Interview by Coach Carmen Bott
Answers by Guest Coach: Jeremy Martin
Coach Bott: “Tell me about your weightlifting background – Do you compete yourself? Were you always a weightlifter?”
Coach Jer: I have been weightlifting competitively for around 5 years. I’ve been fortunate in that time to improve my results enough to reach a national level. Before my time in weightlifting, I competed in powerlifting and strongman. Previous to that, I played football, rugby and basketball and then transitioned into competitive MMA for a few years. I like to think that my varied sport experience helps me to better apply training principles to athletes of all kinds.
Coach Bott: “How can Olympic Lifting be integrated into an Off-Mat training plan for a Wrestler? What lifts would you use? And why.”
Coach Jer: Weightlifting movements can make up a large proportion of a wrestler’s off-mat strength and power training. Lifts like the power clean and power snatch, especially the hanging variations, can be primary lifts for lower body training. Jerks (both split and power variations) as well as push presses can be used as primary lifts for the upper body. Pulls, squats and dumbbell variations of the lifts can also be used as strength and accessory movements in a wrestler’s program. These movements teach athletes to apply forceful acceleration through an external object (the barbell), while also maintaining proper technique and body positioning. This is the essential to wrestling, where the object of the competition is to disrupt another person’s positioning while maintaining your own positional integrity.
Coach Bott: “What do you think are the key physical benefits an athlete can gain from the Olympic Lifts or their abbreviations?”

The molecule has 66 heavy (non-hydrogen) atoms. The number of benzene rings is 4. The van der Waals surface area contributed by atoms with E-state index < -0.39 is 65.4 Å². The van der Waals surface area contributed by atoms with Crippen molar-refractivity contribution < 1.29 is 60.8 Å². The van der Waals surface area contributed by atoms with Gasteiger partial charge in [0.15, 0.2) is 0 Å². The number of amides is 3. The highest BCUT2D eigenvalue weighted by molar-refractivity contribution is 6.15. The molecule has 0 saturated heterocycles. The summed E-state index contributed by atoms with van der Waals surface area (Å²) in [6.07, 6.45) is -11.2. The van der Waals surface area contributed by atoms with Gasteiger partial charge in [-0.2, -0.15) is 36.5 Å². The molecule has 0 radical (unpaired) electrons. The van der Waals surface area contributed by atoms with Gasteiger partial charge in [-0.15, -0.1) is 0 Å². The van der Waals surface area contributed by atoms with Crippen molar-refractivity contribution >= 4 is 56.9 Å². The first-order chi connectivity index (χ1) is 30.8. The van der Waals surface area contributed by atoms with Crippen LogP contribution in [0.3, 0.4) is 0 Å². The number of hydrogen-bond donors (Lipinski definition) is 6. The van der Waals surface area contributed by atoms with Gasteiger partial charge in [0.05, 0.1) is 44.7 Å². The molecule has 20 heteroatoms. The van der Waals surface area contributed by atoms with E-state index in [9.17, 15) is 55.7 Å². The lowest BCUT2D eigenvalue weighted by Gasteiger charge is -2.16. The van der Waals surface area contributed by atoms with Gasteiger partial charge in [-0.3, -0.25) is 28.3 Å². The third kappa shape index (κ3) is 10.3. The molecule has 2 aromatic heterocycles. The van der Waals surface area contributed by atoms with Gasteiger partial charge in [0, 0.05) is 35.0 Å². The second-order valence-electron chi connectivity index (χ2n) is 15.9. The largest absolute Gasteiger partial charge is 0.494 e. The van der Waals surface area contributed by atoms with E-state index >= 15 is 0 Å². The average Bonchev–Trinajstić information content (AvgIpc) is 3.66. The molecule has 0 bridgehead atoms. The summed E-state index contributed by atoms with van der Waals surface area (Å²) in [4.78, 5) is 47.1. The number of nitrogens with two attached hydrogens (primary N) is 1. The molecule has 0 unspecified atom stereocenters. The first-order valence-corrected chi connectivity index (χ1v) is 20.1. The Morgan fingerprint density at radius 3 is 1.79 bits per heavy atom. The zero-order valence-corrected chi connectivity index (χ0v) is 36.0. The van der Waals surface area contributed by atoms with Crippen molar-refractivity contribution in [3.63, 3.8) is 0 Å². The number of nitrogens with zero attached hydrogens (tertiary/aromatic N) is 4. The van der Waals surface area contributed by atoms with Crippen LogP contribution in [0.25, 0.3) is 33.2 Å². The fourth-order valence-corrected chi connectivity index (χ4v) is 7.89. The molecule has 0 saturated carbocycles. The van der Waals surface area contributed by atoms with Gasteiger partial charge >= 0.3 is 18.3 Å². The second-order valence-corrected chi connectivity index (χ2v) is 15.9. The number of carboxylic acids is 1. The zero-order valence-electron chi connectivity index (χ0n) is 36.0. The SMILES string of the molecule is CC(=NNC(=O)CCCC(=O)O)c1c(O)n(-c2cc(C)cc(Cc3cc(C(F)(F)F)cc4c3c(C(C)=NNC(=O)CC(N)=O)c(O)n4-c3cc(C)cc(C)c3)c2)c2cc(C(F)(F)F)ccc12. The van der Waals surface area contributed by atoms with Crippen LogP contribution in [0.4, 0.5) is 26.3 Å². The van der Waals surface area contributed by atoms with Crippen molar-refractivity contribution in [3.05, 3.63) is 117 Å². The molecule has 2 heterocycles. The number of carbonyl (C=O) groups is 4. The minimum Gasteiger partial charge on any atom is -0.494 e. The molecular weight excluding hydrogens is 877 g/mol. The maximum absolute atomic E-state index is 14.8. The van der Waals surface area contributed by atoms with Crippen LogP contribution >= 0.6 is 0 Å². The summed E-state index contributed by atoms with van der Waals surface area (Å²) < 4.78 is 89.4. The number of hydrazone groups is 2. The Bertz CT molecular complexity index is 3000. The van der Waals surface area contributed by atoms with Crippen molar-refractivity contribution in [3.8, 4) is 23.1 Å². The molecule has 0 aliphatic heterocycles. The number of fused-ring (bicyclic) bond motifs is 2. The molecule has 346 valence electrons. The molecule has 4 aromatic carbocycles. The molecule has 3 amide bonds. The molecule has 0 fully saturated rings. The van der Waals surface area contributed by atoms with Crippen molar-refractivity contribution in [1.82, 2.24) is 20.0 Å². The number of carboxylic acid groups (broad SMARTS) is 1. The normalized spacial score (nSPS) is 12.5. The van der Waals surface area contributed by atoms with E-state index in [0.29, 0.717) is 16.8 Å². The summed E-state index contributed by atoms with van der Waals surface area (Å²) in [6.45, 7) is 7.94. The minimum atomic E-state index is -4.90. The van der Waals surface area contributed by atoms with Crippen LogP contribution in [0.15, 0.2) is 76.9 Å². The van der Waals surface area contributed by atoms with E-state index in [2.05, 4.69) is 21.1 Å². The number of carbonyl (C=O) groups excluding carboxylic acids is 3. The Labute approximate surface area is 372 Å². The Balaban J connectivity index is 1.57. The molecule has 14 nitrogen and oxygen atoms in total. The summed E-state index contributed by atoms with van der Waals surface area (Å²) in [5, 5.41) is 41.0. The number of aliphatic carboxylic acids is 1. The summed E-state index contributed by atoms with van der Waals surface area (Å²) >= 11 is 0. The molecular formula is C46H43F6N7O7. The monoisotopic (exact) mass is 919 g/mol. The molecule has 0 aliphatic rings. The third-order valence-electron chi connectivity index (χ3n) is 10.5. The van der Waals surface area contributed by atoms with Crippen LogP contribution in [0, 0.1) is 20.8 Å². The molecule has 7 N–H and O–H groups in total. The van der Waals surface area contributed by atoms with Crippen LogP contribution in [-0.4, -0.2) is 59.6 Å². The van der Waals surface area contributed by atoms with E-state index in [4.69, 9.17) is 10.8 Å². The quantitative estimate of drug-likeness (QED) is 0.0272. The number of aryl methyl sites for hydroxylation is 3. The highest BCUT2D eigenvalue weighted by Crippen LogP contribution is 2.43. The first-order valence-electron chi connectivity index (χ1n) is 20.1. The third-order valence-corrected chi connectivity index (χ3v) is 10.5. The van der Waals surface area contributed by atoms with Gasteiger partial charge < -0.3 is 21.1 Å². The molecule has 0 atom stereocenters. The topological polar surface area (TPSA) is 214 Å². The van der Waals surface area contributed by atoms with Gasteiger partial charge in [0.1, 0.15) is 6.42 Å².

Coach Jer: As mentioned above, these lifts teach us to move an object with speed and aggression, while maintaining proper positioning. A well-executed hang power clean, for example, will have the individual exploding upward from an athletic position, apply as much force as quickly as possible through the barbell, then almost immediately return to and athletic “receiving” position to absorb the impact of the airborne bar. We are essentially teaching athletes to create force while also fighting the force that they created, in order to absorb impact in an optimal position. Movements like the split jerk also teach athletes to move the feet horizontally after a vertical drive, similar to switching stances or sprawling in wrestling.
Coach Bott: “How should an athlete go about learning these lifts?”
Coach Jer: It is highly recommended that athletes find a qualified coach to instruct them in the olympic lifts. Ideally, one would find a coach that has experience in both strength and conditioning and weightlifting. This allows the coach to apply the variations of the movements that will be most effective for the athlete’s performance. Some pure weightlifting coaches may not be willing to alter or abbreviate the movements due to their experience being limited to mostly pure olympic weightlifting coaching and instruction. These movements are a sport in of itself. Due to their complexity, it is often best to progress slowly and only advance the movement when technique is deemed adequate by a qualified coach. Bio: Coach Jeremy is a certified strength and conditioning coach with a master’s degree in Kinesiology. He has applied his years of experience under the barbell to offer athletes a high level of expertise in strength training, programming and technique. Jeremy owns Loaded Athletics, a facility in Vancouver, BC focused on offering intelligently designed training to athletes, competitive lifters and the general population. Jeremy collaborates with
Coach Bott and is the resident Olympic Lifting Coach for The Wrestler’s Edge program.
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